It's unlikely that a rampaging squid actually tormented a bay-dweller in 1949 as recorded on the second banner, but Hollywood, just down the road, produced The Lady Takes a Sailor that year with Jane Wyman (directed by Michael Curtiz) where an octopus apparently figures into the narrative, although it's an underwater vehicle that breaks the surface and upends her sailboat -- and, interestingly, just two years post-Roswell, the plot features a government cover-up of secret experiments (extending to messing with civilians' heads and reputations) involving a submarine tractor (bringing together, in a loose but ever more thickly woven web, echoes of ufology, troublesome cephalopods, and novel deepsea machines :-) Of course, nasty squids/octopi received iconic treatment at the movies during the cold war period in Disney's 20,000 Leagues and It Came from Beneath the Sea ("it" being a six-armed octopus that attacked San Francisco, courtesy of Ray Harryhausen) from 1955 and in the 1961 Voyage to the Bottom of the Sea, directed by Irwin Allen (I actually saw one of these as a kid -- I think the third one -- at Catalina's movie theater at the Avalon Casino, after having had my first tour in a glass-bottom boat. . . I can still see the vague form of a giant octopus in my mind's-eye today, it scared me that much!). Of course, giant squid are among the most durable popular culture themes and are still a big draw, being that they're so elusive -- they were only recently caught live on video in 2005.
A fascinating late-19th century California seaside connection is a science fiction short story that appeared in a periodical called The Californian in December of 1893. Entitled "A Submarine Christmas" [via Google Books], the fantastic tale by Thomas R. Caldwell shamelessly draws from Verne, but is a surprisingly fresh and up-to-date look for its time at marine zoology. The plot involves an inventor of a submarine research vessel who travels to Avalon Bay at Catalina Island to test it out, and of his intrepid friend from the East Coast who joins him for assorted undersea adventures, including a near-fatal encounter with a "giant cuttle-fish (Architeuthis), a monster at least seventy feet in length. . . Its arms were thrown about the boat: its uncanny black eyes glowing like huge plates in the glare of the search lights" (accompanied by an excellent illustration). Fortunately for the harried explorers, it was all a dream! But the 1906 piscatorial machine of the Santa Monica Pier banner would look remarkably apt as an illustration for the 1893 story; certainly Thomas R. Caldwell would have felt right at home! And, again, we've probably discovered at least a couple of relevant items here that are historical obscurities for most by now, simply by using the 2004 banner imaginings by McMillen as jumping-off points.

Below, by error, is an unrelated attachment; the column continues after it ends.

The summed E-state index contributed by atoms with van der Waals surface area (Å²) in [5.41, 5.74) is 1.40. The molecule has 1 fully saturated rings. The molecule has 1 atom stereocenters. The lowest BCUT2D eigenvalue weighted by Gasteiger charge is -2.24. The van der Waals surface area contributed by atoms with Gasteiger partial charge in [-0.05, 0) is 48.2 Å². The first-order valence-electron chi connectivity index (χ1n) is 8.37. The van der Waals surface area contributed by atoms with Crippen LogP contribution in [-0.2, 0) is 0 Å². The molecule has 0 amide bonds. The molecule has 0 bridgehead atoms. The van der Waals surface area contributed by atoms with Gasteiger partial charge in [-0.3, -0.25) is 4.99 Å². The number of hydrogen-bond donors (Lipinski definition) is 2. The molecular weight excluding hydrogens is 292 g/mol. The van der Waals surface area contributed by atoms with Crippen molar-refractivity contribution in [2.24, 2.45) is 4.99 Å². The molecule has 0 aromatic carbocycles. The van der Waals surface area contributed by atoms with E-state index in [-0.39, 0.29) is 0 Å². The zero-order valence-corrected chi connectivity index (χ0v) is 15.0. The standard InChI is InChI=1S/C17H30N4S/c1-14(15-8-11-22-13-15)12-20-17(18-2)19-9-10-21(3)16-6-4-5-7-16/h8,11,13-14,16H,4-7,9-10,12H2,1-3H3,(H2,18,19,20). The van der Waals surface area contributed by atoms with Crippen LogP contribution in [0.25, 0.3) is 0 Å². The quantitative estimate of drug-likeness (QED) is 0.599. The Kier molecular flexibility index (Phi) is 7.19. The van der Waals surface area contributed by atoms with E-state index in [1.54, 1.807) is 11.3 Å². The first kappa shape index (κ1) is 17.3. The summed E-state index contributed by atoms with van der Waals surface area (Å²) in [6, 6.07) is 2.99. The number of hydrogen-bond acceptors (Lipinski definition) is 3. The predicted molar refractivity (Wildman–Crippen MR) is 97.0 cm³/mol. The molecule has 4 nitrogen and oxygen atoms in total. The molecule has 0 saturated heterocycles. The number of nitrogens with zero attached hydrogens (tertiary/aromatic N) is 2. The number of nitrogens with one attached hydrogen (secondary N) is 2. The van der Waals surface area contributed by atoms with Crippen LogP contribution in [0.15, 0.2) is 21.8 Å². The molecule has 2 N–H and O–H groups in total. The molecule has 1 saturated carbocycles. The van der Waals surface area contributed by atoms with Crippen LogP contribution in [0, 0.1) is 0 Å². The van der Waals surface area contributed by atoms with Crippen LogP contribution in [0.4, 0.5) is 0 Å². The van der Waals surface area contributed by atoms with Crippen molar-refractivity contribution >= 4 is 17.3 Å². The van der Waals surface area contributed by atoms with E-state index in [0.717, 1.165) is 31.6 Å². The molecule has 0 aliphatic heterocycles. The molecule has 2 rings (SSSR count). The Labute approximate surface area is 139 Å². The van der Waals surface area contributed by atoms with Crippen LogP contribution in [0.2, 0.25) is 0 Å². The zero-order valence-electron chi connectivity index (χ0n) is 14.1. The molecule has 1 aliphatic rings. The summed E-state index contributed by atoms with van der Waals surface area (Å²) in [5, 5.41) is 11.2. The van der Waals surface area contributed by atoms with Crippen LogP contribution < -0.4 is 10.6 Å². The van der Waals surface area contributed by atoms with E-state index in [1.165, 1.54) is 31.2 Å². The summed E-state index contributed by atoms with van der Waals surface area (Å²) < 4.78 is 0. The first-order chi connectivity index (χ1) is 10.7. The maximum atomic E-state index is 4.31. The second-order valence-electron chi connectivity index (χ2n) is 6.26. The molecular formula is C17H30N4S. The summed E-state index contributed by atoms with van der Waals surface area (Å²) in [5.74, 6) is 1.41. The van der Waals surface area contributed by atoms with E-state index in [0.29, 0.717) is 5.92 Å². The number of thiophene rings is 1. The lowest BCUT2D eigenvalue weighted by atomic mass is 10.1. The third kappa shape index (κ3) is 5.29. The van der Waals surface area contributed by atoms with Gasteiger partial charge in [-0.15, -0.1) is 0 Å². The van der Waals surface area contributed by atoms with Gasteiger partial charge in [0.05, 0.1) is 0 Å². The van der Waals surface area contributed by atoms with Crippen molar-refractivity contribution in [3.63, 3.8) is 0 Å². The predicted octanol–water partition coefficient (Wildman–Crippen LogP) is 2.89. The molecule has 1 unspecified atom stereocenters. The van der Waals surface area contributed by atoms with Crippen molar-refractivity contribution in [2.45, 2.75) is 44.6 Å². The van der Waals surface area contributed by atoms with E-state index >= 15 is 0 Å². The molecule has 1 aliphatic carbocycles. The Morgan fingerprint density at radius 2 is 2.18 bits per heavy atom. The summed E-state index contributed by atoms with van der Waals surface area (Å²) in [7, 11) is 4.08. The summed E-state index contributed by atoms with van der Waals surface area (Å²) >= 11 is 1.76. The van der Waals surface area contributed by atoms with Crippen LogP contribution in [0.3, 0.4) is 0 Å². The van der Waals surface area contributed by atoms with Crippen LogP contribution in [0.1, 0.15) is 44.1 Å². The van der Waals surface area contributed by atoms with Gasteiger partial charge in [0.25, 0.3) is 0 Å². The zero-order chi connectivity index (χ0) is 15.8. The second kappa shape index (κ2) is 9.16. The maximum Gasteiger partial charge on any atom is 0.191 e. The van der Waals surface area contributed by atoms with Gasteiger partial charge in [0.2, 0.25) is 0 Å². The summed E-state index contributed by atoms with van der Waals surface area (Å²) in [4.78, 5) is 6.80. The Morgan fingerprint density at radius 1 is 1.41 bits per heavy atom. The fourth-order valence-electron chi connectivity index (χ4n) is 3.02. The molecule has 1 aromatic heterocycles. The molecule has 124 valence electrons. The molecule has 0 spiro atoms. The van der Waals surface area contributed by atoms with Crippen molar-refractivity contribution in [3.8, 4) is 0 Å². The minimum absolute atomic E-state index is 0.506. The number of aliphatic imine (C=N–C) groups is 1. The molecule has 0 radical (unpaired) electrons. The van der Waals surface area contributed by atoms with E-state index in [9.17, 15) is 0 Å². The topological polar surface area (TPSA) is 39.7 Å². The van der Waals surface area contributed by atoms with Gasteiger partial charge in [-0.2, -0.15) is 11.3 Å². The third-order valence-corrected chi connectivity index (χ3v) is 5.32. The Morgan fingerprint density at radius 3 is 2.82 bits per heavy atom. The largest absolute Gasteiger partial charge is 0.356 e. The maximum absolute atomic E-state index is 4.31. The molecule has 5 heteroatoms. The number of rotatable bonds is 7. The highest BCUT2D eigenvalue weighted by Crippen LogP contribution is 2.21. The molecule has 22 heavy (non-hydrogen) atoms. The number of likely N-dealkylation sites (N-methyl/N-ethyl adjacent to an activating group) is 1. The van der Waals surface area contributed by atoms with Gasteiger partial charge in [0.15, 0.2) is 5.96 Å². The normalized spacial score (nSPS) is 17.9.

Making the (seemingly) ephemeral visible is part of what the art world can teach us humanists, and artists can also inspire ideas about how to visualize a carnival for the curious -- experimenting outside the petri dish -- needed, especially, when humanism becomes tinged with scientism. Not only that, but they can send us off into cultural scavenger hunts that turn flotsam and jetsam into useful things to think with and that point toward historical work that needs doing.
Images: All from the image gallery at http://www01.smgov.net/smarts/gallery/paintings/PierBanners/index.html